Changing consumer behaviour has led to a revolution in fashion retail. 4C Associates’ Milan Panchmatia considers how the “See Now, Buy Now” approach will impact established practices.
Generally speaking, businesses which sell directly to consumers tend to be those which need to be most reactive to their demands. The propagation of connected devices has led to an increasingly expectant population, which has in turn forced many sectors to adapt. However, some have been slow to change.
Up until last year, prominent fashion shows based in Europe’s style capitals, showcased clothes which would not be available for purchase until the following year. Buyers attending these events would place orders and receive deliveries months later. Consumers anxious to get their hands on the latest styles would simply have to wait. But not anymore.
London Fashion Week 2016 saw the industry, and more specifically Burberry, unveil its first “See Now, Buy Now” collection. This new format allows consumers to purchase the items showcased instantly, a move which many in the industry believe was long overdue. In the words of Burberry CEO Christopher Bailey: “We have all become so used to technology allowing us to [experience everything right away].”
Adapting to the market
For those unfamiliar with the ins and outs of the fashion industry, it might seem natural to take advantage of interest linked to popular events to generate sales. However, the new approach has been hailed as a revolution and fashion houses such as Tom Ford have already followed suit. But how have consumers reacted?
It is still early days for the new model, however, initial feedback is positive. Speaking to Business of Fashion, Joshua Schulman, President of Bergdorf Goodman and Neiman Marcus Group International, revealed that the day after Tom Ford’s New York show, was the brands biggest sales day of the year. Michael Klige, President of MyTheresa.com, said that the Burberry collection saw an instant uplift in sales, following London Fashion Week 2016.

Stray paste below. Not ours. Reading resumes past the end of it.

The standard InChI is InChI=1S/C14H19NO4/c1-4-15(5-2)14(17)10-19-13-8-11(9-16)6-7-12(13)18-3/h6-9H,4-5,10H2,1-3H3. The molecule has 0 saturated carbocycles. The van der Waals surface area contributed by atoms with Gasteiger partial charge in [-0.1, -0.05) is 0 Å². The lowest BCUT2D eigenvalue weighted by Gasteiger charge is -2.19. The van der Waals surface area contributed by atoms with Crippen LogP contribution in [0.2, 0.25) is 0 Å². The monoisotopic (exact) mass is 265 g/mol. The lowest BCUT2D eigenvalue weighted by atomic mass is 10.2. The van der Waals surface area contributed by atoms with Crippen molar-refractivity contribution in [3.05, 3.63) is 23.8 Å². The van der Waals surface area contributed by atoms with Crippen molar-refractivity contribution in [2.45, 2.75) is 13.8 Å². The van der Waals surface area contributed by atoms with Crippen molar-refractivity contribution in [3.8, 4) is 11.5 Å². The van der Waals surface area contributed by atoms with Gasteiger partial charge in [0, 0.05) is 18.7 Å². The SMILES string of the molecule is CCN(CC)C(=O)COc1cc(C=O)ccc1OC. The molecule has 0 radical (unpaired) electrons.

In Schulman’s words: “The immediacy of being able to buy immediately after the show, combined with the impact of seeing the whole collection on the floor at once, gave our customers a sense of urgency to buy now.”
So, how did Burberry engineer this revolution? Well, it goes without saying that implementing such a new approach would not have been possible without a revised supply chain strategy. There is a huge difference between providing stock months after orders are placed and having it ready to go the second a new collection launches.
On top of this, a certain flexibility is required to meet unknown order quantities. Another issue the brand had to face, was aligning its marketing department to its supply chain – a key element of driving sales in the fashion industry.
In the past, the British fashion house would have begun designing a collection due to debut in September, in May. However, the new approach has seen the design phase shifted to January. Throughout the design process, the team was constantly communicating with suppliers, informing them of production deadlines and lead times. Samples were then created ahead of the show for advertising purposes.
Whereas buyers previously discovered new collections alongside the public, in this case, Burberry held a private event for buyers to see the clothes in July, after they had signed a confidentiality agreement. Once the buyers had placed their orders, production teams began creating the requisite level of stock for retailers.
Of course, this strategy only works for businesses which control the entirety of their production. Organisations which operate differently will need to devise their own models.
Making the jump
There are clearly a number of opportunities for fashion retailers linked to the “See Now, Buy Now” model. The success described above is just the beginning. The evolution towards a more consumer friendly approach represents a prime opportunity for retailers to leverage demand and get ahead of the competition. However, it is not without its challenges.
Implementing Burberry’s model required a complete reimagining of the organisation’s business model. Retailers looking to follow in their footsteps must first work out how they can best adapt their supply chains to deliver the service their customers have come to expect. This entails a robust risk management programme, to ensure poorly performing collections do not prove too costly, and a level of supply chain flexibility which was previously unheard of in the industry.